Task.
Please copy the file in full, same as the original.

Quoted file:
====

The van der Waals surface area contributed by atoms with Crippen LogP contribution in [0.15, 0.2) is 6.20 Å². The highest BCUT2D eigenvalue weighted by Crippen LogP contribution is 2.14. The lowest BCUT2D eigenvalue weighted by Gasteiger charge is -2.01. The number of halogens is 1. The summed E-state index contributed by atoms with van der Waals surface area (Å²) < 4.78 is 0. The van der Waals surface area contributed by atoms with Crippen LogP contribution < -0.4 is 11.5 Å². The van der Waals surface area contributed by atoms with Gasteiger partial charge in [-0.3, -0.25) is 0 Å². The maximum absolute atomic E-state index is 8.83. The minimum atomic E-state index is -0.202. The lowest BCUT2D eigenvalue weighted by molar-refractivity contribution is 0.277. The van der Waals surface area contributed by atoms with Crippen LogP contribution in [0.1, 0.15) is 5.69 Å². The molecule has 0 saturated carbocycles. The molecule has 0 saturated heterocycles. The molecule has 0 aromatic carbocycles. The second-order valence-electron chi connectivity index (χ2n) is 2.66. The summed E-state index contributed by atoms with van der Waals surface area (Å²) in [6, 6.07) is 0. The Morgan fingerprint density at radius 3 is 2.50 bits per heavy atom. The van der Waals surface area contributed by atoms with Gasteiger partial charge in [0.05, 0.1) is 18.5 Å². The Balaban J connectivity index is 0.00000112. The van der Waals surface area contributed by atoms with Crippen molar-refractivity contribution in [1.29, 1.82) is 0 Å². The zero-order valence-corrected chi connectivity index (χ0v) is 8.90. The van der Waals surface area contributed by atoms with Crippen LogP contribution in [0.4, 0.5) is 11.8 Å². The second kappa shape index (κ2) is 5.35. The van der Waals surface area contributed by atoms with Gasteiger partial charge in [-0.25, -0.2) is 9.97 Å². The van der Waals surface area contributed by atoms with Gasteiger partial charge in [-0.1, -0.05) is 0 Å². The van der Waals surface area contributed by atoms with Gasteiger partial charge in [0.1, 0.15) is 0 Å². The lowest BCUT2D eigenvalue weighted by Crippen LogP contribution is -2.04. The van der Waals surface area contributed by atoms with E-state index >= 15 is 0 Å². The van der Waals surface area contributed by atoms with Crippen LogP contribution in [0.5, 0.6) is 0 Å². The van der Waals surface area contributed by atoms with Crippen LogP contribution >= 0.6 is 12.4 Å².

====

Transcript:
The van der Waals surface area contributed by atoms with Crippen LogP contribution in [0.15, 0.2) is 6.20 Å². The highest BCUT2D eigenvalue weighted by Crippen LogP contribution is 2.14. The lowest BCUT2D eigenvalue weighted by Gasteiger charge is -2.01. The number of halogens is 1. The summed E-state index contributed by atoms with van der Waals surface area (Å²) < 4.78 is 0. The van der Waals surface area contributed by atoms with Crippen LogP contribution < -0.4 is 11.5 Å². The van der Waals surface area contributed by atoms with Gasteiger partial charge in [-0.3, -0.25) is 0 Å². The maximum absolute atomic E-state index is 8.83. The minimum atomic E-state index is -0.202. The lowest BCUT2D eigenvalue weighted by molar-refractivity contribution is 0.277. The van der Waals surface area contributed by atoms with Crippen LogP contribution in [0.1, 0.15) is 5.69 Å². The molecule has 0 saturated carbocycles. The molecule has 0 saturated heterocycles. The molecule has 0 aromatic carbocycles. The second-order valence-electron chi connectivity index (χ2n) is 2.66. The summed E-state index contributed by atoms with van der Waals surface area (Å²) in [6, 6.07) is 0. The Morgan fingerprint density at radius 3 is 2.50 bits per heavy atom. The van der Waals surface area contributed by atoms with Gasteiger partial charge in [0.05, 0.1) is 18.5 Å². The Balaban J connectivity index is 0.00000112. The van der Waals surface area contributed by atoms with Crippen molar-refractivity contribution in [1.29, 1.82) is 0 Å². The zero-order valence-corrected chi connectivity index (χ0v) is 8.90. The van der Waals surface area contributed by atoms with Crippen LogP contribution in [0.4, 0.5) is 11.8 Å². The second kappa shape index (κ2) is 5.35. The van der Waals surface area contributed by atoms with Gasteiger partial charge in [-0.25, -0.2) is 9.97 Å². The van der Waals surface area contributed by atoms with Gasteiger partial charge in [-0.1, -0.05) is 0 Å². The van der Waals surface area contributed by atoms with Gasteiger partial charge in [0.1, 0.15) is 0 Å². The lowest BCUT2D eigenvalue weighted by Crippen LogP contribution is -2.04. The van der Waals surface area contributed by atoms with E-state index >= 15 is 0 Å². The van der Waals surface area contributed by atoms with Crippen LogP contribution in [0.5, 0.6) is 0 Å². The van der Waals surface area contributed by atoms with Crippen LogP contribution >= 0.6 is 12.4 Å².